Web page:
*The worked solution in the course PDF presents a method for accurate calculation of the total heat transfer rate (which they denote Qc, meaning the +ve transfer rate to a cold sink), and*

**approximate**methods for calculating the sensible and latent contributions from a single chosen specific heat capacity**estimate**and a single chosen latent heat (of vaporisation)**estimate**respectively. The worked solution does not state the temperatures and humidities at which these are chosen. A more accurate approximate solution would perform a numerical integration.The course PDF Answers (where available) from the worked example problem are given in the 3rd column in the custom table at the top of the slide image in IP units. Note how that table shows both the accurately computed total heat exchange rate (denoted 'Qc' in the worked course solutions), and the **approximate** values for the sensible and latent heat contributions.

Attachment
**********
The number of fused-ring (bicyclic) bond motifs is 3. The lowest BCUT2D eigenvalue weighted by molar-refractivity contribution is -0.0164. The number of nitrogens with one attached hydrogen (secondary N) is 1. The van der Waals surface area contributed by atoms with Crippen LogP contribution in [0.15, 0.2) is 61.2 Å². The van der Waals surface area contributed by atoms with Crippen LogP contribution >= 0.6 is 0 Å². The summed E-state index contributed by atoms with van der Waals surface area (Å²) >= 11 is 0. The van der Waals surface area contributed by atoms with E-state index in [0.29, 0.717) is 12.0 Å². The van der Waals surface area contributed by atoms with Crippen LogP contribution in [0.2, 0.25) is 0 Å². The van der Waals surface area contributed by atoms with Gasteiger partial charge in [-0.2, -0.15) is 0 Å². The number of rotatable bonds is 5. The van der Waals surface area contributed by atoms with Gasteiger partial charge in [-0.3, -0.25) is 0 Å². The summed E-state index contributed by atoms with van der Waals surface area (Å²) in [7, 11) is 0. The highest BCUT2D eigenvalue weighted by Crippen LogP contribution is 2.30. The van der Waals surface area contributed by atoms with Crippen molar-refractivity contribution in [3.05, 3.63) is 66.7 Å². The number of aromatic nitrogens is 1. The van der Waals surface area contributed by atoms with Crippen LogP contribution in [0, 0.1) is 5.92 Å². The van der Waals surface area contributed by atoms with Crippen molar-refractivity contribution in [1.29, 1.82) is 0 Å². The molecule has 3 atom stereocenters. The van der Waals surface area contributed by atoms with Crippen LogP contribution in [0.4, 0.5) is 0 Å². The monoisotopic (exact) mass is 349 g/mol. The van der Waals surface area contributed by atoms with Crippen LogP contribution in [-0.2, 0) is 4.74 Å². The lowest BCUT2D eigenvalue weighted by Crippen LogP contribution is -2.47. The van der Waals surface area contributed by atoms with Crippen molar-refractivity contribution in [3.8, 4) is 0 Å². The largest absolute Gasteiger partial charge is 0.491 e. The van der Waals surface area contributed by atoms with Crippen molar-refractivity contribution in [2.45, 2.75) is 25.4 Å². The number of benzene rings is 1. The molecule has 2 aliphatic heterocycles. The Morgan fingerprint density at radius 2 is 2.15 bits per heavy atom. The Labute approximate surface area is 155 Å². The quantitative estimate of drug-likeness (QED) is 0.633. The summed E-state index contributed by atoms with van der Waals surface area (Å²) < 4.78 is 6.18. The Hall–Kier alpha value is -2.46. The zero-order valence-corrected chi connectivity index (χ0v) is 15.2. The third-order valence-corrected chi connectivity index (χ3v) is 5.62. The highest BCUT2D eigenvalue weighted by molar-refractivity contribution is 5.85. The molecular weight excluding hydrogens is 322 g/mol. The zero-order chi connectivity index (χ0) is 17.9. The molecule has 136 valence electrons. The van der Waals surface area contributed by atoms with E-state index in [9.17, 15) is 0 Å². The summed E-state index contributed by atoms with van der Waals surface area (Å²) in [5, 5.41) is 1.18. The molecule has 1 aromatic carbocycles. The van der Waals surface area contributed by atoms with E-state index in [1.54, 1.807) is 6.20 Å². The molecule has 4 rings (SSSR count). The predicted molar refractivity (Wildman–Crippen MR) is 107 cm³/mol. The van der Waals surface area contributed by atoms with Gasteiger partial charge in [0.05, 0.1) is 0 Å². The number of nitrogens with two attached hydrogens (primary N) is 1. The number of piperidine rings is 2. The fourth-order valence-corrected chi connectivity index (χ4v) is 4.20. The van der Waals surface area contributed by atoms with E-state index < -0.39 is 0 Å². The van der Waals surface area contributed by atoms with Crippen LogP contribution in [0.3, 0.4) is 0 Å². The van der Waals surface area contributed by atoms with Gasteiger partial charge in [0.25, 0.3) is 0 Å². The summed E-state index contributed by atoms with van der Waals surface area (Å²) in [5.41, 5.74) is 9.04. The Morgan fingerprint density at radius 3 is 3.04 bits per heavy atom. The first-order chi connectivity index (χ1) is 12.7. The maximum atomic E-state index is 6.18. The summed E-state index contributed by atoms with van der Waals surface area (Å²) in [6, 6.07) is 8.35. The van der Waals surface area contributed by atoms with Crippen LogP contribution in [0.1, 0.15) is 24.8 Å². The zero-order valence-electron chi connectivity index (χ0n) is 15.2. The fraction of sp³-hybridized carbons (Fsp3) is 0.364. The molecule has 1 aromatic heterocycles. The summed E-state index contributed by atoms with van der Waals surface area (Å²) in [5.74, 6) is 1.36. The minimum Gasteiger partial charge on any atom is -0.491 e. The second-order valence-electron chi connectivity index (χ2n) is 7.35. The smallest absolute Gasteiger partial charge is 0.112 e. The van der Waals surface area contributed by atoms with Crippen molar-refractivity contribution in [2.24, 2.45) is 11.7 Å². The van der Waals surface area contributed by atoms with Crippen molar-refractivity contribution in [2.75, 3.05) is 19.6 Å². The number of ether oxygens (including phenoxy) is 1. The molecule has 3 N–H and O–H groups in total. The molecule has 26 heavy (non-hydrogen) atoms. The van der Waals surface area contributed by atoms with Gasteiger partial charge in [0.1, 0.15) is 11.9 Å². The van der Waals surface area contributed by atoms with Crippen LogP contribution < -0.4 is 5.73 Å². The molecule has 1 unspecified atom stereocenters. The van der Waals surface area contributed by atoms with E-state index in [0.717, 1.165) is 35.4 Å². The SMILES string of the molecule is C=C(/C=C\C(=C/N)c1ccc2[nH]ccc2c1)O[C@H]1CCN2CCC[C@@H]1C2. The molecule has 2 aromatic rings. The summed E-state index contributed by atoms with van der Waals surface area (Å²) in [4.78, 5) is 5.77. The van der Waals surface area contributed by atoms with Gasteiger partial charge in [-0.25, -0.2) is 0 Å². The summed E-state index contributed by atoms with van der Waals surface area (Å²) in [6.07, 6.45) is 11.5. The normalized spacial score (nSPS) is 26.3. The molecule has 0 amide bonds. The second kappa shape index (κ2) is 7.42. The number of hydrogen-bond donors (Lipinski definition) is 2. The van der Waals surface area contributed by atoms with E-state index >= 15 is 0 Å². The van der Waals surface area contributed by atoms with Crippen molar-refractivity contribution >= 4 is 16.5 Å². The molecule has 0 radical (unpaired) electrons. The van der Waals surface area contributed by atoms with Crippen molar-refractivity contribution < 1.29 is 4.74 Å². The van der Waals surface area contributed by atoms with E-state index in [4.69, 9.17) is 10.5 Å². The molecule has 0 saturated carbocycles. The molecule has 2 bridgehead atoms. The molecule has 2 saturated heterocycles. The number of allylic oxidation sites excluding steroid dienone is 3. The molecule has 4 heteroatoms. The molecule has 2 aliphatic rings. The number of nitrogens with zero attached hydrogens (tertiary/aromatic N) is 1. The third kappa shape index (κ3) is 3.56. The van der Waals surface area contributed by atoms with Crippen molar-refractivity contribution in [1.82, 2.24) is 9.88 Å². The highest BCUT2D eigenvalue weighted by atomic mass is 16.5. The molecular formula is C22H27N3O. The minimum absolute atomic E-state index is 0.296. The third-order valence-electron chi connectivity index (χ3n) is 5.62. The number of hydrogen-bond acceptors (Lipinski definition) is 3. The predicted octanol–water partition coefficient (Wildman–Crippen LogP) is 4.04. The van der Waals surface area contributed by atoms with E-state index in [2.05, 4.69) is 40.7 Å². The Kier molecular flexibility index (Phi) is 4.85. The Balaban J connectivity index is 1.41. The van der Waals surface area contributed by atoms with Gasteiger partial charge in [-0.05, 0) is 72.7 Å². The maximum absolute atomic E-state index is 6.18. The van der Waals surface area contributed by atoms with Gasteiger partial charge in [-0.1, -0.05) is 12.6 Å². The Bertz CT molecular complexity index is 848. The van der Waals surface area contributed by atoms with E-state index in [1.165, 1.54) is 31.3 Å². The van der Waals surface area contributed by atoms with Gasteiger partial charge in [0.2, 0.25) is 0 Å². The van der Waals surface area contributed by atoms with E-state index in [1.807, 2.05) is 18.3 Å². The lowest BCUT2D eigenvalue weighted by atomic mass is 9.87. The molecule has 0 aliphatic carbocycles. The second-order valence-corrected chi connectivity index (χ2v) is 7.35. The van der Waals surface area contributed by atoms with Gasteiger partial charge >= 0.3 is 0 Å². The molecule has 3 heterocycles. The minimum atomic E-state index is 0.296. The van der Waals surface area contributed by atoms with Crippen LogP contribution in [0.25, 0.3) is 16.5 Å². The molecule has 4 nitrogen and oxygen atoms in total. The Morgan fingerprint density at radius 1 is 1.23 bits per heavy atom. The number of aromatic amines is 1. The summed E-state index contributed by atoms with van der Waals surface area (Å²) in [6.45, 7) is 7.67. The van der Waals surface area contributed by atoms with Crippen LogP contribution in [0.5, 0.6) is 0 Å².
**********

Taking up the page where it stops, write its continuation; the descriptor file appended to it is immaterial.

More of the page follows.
In the more accurate total heat transfer 'qDotTot' calculation (which in the Psy library convention has the opposite sign to 'Qc'), the specific enthalpy of the condensed water is taken at the dry bulb temperature of State2 (at the final saturation point). The value from CoolProp thus taken agrees well with the provided course Answer value.

It is interesting to note that the product `mDotWatOut * hfW`